Masterpiece (Roy Lichtenstein)

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Masterpiece
Masteripiece.jpg
Artist Roy Lichtenstein
Year 1962
Movement Pop art
Dimensions 137 cm × 137 cm (54 in × 54 in)

Masterpiece is a 1962 pop art painting by Roy Lichtenstein that uses his classic Ben-Day dots and a speech balloon. It is known for its narrative content that predicted Lichtenstein's fame. In 2017 the painting sold for $165 million.

Background[edit]

According to the Lichtenstein Foundation website, Masterpiece was part of Lichtenstein's first exhibition at Ferus Gallery in Los Angeles from April 1 – April 27, 1963, featuring Drowning Girl, Portrait of Madame Cézanne and other works from 1962 and 1963[1] When discussing another work (I Know...Brad), Lichtenstein stated that the name Brad sounded heroic to him and was used with the aim of cliched oversimplification.[2] Drowning Girl is another notable work with Brad as the heroic subject.[3]

The source of this image was a comic book panel with the two subjects positioned similarly to their position here, but they were situated in an automobile. In the source image the narrative content of the speech balloon said "But someday the bitterness will pass..."[4]

Masterpiece was part of the largest ever retrospective of Lichtenstein that visited The Art Institute of Chicago from May 16 to September 3, 2012, the National Gallery of Art in Washington, D.C. from October 14, 2012 to January 13, 2013, the Tate Modern in London from February 21 to May 27, 2013 and The Centre Pompidou from July 3 to November 4, 2013.[5][6][7] Several publications presented Masterpiece as part of their announcement of the retrospective.[8][9][10]

In January 2017, Agnes Gund sold the 1962 painting Masterpiece, which for years hung over the mantle of her Upper East Side apartment, for $165 million. The proceeds of the sale will be used to start a fund for criminal justice reform called the Art for Justice fund. The painting is currently one of the 15 highest prices ever to be paid for a piece of artwork.[11] The purchaser was Steven A. Cohen.[12]

Critical response[edit]

Masterpiece is regarded as a tongue in cheek joke that reflects upon Lichtenstein's own career.[5] In retrospect, the joke is considered "witty and yet eerily prescient" because it portended some of the future turmoil that the artist would endure.[8] In the painting, the blonde female's speech bubble, "Why, Brad darling, This painting is a masterpiece! My, soon you'll have all of New York clamoring for your work!" conveys her remark as she gazes at the painting, of which a corner of the back is shown. Silent Brad conveys his agreement by his facial expression.[10] Adrian Searle of The Guardian says that the 1962 work, whose narrative and graphical content were both borrowed, was timely because Lichtenstein had his first exhibition in New York City at Leo Castelli Gallery that year, making the painting aspirational in an ironic way that comments on success and "the socio-sexual status of the hot young artist".[10] The satirical commentary on Lichtenstein's career, followed the inside joke made the year before in Mr. Bellamy.[13] According to Roberta Smith of The New York Times, Masterpiece was one of Lichtenstein's works created in a way that produced "faint and uneven" Ben Day dots.[14]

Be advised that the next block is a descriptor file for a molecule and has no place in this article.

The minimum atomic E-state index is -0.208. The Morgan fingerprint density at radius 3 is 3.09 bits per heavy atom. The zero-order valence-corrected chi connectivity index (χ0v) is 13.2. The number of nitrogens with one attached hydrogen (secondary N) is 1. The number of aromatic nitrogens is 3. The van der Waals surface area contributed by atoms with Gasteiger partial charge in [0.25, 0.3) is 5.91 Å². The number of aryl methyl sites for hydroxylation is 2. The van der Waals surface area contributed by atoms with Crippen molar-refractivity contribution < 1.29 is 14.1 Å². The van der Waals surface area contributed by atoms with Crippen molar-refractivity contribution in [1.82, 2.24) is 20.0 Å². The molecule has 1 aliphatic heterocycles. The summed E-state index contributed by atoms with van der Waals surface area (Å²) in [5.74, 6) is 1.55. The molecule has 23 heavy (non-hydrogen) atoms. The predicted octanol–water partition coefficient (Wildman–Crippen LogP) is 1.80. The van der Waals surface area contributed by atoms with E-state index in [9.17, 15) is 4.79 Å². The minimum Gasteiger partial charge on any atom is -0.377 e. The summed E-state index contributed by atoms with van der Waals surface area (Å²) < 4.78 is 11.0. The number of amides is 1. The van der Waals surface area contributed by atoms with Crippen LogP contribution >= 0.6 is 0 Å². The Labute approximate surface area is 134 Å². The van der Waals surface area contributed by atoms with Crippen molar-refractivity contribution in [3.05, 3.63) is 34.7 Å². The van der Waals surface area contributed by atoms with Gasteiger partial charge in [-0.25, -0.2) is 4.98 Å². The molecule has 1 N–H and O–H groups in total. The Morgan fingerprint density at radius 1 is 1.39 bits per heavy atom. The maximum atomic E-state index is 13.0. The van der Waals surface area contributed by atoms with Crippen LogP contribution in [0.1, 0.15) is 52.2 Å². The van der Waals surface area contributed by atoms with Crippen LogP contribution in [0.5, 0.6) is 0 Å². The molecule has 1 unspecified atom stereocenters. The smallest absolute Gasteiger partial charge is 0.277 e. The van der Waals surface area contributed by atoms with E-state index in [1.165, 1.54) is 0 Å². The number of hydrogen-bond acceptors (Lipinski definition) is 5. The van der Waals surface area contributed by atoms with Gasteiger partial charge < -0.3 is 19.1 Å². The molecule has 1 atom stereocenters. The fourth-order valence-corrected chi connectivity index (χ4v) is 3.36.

See also[edit]

Notes[edit]

  1. ^ "Chronology". Roy Lichtenstein Foundation. Archived from the original on June 6, 2013. Retrieved June 9, 2013.
  2. ^ Coplans, p. 110.
  3. ^ "Drowning Girl". LichtensteinFoundation.org. Retrieved June 19, 2013.
  4. ^ Katie R. (July 12, 2012). "Lichtenstein FAQs, Part Two". Art Institute of Chicago. Retrieved June 19, 2013.
  5. ^ a b Gayford, Martin (February 20, 2013). "Roy Lichtenstein's Tate Retrospective". Bloomberg L.P. Retrieved June 19, 2013.
  6. ^ Kirkova, Deni (February 19, 2013). "Pop goes the Tate! Iconic works of Roy Lichtenstein brought together for exciting new exhibition at the Tate Modern". Daily Mail. Retrieved June 7, 2013.
  7. ^ "'Roy Lichtenstein: A Retrospective' Debuts At The Art Institute of Chicago (PHOTOS)". The Huffington Post. May 22, 2012. Retrieved June 8, 2013.
  8. ^ a b "Lichtenstein: A Retrospective". Time Out. February 26, 2013. Retrieved June 19, 2013.
  9. ^ Stinebring, Anna-Claire (July 26, 2012). "Masters of surface: Roy Lichtenstein in Chicago, "Mad Men" on TV". Salon. Retrieved June 19, 2013.
  10. ^ a b c Searle, Adrian (February 18, 2013). "Roy Lichtenstein: too cool for school?". The Guardian. Retrieved June 19, 2013.
  11. ^ Pogrebin, Robin (2017-06-11). "Agnes Gund Sells a Lichtenstein to Start Criminal Justice Fund". The New York Times. Retrieved 2017-06-13.
  12. ^ Frank, Robert (June 12, 2017). "Steve Cohen buys Lichtenstein's 'Masterpiece' for $165 million". CNBC. Retrieved August 14, 2018.
  13. ^ Shanes, Eric (2009). Pop Art. Parkstone Press. pp. 38 & 87. ISBN 1844846199. Retrieved June 23, 2013.
  14. ^ Smith, Roberta (June 11, 2008). "The Painter Who Adored Women". The New York Times. Retrieved June 19, 2013.

References[edit]

External links[edit]